With lethal-injection drugs in short supply and new questions looming about their effectiveness, lawmakers in some death penalty states are considering bringing back relics of a more gruesome past: firing squads, electrocutions and gas chambers.
Most states abandoned those execution methods more than a generation ago in a bid to make capital punishment more palatable to the public and to a judicial system worried about inflicting cruel and unusual punishments that violate the Constitution.
But to some elected officials, the drug shortages and recent legal challenges are beginning to make lethal injection seem too vulnerable to complications.
"This isn't an attempt to time-warp back into the 1850s or the wild, wild West or anything like that," said Missouri state Rep. Rick Brattin, who this month proposed making firing squads an option for executions. "It's just that I foresee a problem, and I'm trying to come up with a solution that will be the most humane yet most economical for our state."
Brattin, a Republican, said questions about the injection drugs are sure to end up in court, delaying executions and forcing states to examine alternatives. It's not fair, he said, for relatives of murder victims to wait years, even decades, to see justice served while lawmakers and judges debate execution methods.
Like Brattin, a Wyoming lawmaker this month offered a bill allowing the firing squad. Missouri's attorney general and a state lawmaker have raised the notion of rebuilding the state's gas chamber. And a Virginia lawmaker wants to make electrocution an option if lethal-injection drugs aren't available.
If adopted, those measures could return states to the more harrowing imagery of previous decades, when inmates were hanged, electrocuted or shot to death by marksmen.
The total number of U.S. executions has declined in recent years — from a peak of 98 in 1999 to 39 last year. Some states have turned away from the death penalty entirely. Many have cases tied up in court. And those that carry on with executions find them increasingly difficult to conduct because of the scarcity of drugs and doubts about how well they work.
In recent years, European drug makers have stopped selling the lethal chemicals to prisons because they do not want their products used to kill.
At least two recent executions are also raising concerns about the drugs' effectiveness. Last week, Ohio inmate Dennis McGuire took 26 minutes to die by injection, gasping repeatedly as he lay on a gurney with his mouth opening and closing. And on Jan. 9, Oklahoma inmate Michael Lee Wilson's final words were, "I feel my whole body burning."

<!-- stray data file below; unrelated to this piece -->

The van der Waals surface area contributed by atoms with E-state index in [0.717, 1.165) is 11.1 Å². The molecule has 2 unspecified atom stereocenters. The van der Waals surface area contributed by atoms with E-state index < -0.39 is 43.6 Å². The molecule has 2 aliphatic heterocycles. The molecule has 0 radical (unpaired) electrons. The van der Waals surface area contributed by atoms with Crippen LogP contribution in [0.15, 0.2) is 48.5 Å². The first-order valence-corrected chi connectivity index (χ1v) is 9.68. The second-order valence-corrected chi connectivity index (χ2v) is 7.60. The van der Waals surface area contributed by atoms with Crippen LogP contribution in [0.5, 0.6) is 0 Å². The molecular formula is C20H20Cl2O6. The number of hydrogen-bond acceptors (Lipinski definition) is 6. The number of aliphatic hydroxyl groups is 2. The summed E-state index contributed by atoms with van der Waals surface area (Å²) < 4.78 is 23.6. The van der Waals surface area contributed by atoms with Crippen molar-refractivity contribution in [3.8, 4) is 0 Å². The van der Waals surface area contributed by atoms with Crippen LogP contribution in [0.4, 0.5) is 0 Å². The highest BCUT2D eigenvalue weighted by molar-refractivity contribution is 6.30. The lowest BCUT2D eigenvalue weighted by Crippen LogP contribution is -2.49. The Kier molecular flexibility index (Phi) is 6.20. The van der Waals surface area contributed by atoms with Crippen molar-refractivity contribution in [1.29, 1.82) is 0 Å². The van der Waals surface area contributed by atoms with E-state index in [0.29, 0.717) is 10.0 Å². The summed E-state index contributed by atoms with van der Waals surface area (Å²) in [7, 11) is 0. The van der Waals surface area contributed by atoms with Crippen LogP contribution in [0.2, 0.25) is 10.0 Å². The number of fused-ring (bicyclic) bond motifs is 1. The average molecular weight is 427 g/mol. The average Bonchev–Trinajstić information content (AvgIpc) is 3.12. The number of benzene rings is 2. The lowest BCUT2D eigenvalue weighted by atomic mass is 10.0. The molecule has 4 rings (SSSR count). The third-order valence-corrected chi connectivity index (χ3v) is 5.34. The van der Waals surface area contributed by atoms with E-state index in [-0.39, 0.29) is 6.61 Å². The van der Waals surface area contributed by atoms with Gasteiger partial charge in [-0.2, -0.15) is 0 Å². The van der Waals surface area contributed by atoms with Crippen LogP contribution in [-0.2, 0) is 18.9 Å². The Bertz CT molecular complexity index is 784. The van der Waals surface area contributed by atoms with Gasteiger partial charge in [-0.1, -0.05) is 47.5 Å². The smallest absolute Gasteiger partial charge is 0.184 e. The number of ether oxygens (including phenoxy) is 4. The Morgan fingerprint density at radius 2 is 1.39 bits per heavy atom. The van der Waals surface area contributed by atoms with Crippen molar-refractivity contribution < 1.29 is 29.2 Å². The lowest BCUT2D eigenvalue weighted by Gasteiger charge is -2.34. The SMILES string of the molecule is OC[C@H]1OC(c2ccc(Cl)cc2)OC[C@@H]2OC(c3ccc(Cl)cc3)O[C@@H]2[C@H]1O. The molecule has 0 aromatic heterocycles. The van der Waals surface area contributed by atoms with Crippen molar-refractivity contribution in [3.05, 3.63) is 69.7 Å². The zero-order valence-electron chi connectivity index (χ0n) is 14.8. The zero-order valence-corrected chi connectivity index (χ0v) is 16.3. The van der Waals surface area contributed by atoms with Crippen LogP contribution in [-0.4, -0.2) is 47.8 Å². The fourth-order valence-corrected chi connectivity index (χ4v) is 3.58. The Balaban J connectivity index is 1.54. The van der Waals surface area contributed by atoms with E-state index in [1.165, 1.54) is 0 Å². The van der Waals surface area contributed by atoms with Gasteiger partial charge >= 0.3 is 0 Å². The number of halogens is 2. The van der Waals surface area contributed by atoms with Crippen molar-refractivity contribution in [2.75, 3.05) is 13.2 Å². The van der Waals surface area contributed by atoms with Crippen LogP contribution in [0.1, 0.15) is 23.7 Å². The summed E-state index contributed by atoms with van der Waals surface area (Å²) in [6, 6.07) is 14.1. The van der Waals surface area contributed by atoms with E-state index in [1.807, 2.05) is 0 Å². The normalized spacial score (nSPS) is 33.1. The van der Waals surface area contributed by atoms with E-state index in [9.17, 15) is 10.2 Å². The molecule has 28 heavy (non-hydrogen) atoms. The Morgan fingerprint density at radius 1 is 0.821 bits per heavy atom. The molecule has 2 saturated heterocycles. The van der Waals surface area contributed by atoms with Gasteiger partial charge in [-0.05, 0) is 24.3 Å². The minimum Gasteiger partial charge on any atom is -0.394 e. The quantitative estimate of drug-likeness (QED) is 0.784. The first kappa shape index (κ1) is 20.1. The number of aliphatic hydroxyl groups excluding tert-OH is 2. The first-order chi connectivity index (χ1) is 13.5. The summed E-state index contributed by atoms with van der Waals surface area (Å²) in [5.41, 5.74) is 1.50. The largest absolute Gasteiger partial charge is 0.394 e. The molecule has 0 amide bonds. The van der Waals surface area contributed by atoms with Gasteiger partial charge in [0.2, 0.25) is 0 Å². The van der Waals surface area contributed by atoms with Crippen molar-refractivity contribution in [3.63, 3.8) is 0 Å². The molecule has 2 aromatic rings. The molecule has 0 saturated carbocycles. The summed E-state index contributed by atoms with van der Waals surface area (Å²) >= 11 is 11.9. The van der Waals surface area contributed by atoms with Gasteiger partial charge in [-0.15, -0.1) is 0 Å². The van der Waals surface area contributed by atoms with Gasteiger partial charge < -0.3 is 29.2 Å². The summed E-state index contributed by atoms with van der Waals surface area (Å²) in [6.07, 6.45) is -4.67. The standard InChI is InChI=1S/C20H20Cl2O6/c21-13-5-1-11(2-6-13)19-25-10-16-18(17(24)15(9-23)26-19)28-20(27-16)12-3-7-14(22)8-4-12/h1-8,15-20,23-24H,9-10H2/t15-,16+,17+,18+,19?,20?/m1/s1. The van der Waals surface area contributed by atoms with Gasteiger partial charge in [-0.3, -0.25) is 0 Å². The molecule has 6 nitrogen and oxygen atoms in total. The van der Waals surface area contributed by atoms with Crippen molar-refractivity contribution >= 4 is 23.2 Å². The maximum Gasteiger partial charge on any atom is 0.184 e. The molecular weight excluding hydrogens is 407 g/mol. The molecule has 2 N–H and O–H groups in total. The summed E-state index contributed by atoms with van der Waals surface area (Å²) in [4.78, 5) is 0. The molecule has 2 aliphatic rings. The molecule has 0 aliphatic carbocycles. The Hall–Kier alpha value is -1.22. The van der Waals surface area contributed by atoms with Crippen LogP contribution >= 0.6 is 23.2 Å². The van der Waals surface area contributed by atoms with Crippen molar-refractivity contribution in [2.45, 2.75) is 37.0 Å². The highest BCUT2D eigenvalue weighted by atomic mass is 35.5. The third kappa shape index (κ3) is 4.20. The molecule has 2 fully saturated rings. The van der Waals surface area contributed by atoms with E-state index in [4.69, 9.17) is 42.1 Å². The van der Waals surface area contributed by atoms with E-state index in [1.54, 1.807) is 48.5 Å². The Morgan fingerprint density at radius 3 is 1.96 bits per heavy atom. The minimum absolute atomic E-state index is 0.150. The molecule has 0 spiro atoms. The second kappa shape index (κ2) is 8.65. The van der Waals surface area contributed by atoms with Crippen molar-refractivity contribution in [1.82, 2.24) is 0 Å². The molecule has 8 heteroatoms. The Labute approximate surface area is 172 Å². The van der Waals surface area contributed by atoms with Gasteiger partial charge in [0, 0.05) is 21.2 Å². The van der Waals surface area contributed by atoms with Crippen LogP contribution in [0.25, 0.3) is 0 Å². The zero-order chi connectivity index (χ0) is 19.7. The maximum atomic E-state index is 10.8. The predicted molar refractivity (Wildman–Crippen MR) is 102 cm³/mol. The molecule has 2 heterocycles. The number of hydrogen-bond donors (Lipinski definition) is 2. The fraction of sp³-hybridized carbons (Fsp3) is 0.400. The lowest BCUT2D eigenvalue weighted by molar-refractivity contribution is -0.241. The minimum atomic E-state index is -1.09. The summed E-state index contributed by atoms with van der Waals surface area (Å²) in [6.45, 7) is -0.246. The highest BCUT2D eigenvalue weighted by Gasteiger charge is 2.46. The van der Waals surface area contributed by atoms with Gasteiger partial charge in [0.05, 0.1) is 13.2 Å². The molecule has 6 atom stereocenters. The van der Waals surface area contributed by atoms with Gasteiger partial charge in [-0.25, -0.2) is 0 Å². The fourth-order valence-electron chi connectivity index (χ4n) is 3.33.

Missouri threw out its three-drug lethal injection procedure after it could no longer obtain the drugs. State officials altered the method in 2012 to use propofol, which was found in the system of pop star Michael Jackson after he died of an overdose in 2009.
Missouri has carried out two executions using pentobarbital — Franklin in November and Allen Nicklasson in December. Neither inmate showed outward signs of suffering, but the secrecy of the process resulted in a lawsuit and a legislative inquiry.
Michael Campbell, assistant professor of criminal justice at the University of Missouri-St. Louis, said some lawmakers simply don't believe convicted murderers deserve any mercy.
"Many of these politicians are trying to tap into a more populist theme that those who do terrible things deserve to have terrible things happen to them," Campbell said.
Richard Dieter, executive director of the Death Penalty Information Center in Washington, D.C., cautioned that there could be a backlash.
"These ideas would jeopardize the death penalty because, I think, the public reaction would be revulsion, at least from many quarters," Dieter said.
Since the end of the Civil War in the 1860s, there have been three civilian firing squad executions in the U.S., all in Utah. Gary Gilmore uttered his famous final words, "Let's do it" on Jan. 17, 1977, before his execution, which ended what amounted to a 10-year national moratorium on the death penalty.